Despite government intervention to curb the disease spread in Belgium’s wild boar herd, reports say African swine fever infected wild pigs could be as close as three kilometers from the French border, which is the distance the disease can travel in one month in infected wild populations.
In calling for standards for producing such ‘CRISPR-edited’ babies, leaders have shunted aside a crucial and as-yet-unanswered question: whether it is (or can ever be) acceptable to genetically engineer children by introducing changes that they will pass on to their own offspring.
Slaughterhouses must slaughter the pigs from different origins separately, and can only sell the products if blood of the same batch of pigs is tested negative for African swine fever virus, according to a new regulation.
According to the Wall Street Journal, a number of cancer patients in China underwent gene modification with the gene-editing tool, CRISPR-Cas9, but some scientists who administered the trial have neglected to keep track of patients who underwent gene-editing treatment.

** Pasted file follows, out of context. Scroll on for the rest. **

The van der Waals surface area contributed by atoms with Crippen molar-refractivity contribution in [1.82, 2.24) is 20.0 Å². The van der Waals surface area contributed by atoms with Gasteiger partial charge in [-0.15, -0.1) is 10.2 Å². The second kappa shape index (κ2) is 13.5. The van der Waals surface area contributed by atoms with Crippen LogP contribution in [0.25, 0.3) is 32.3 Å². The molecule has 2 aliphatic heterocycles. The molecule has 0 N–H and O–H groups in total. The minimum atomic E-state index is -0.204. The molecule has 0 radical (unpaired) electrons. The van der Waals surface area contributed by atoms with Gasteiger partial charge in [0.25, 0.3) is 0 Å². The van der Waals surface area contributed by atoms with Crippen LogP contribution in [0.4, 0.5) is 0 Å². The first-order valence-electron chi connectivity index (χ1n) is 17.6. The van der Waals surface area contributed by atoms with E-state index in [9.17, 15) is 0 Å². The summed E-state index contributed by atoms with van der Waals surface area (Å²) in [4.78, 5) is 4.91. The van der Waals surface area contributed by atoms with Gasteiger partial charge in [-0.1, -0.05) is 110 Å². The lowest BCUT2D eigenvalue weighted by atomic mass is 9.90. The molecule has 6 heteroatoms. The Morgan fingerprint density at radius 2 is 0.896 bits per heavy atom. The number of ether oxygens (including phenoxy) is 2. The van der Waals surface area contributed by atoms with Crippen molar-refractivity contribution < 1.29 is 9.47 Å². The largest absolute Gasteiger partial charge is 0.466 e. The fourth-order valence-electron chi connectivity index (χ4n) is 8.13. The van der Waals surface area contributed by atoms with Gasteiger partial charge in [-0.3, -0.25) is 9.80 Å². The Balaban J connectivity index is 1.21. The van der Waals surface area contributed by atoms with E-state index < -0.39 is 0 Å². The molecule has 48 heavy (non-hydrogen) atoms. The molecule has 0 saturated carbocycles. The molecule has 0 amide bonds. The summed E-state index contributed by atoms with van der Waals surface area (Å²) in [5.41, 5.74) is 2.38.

With the recent surge in cases of African swine fever around the world, and its prevalence in Eastern Europe, stakeholders in the agricultural sector are keener than ever to gain a deeper insight into the causes, management and implications of these outbreaks.
One study in Germany, has shown a distinct relationship between antimicrobial usage, biosecurity measures and farm performance in farrow-to-finish farms.
As African Swine Fever continues to spread through China, it is wise for any pig farmer worldwide to know how to be prepared as well as possible, should the virus ever travel on. Pig management expert John Gadd gives a long checklist.
From genome editing to hacking the microbiome, advances in the life sciences and its associated technological revolution have already altered the biosecurity landscape.
ASF COMBAT is an online management and biosecurity assessment tool aimed at reducing the African swine fever (ASF) introduction risk level.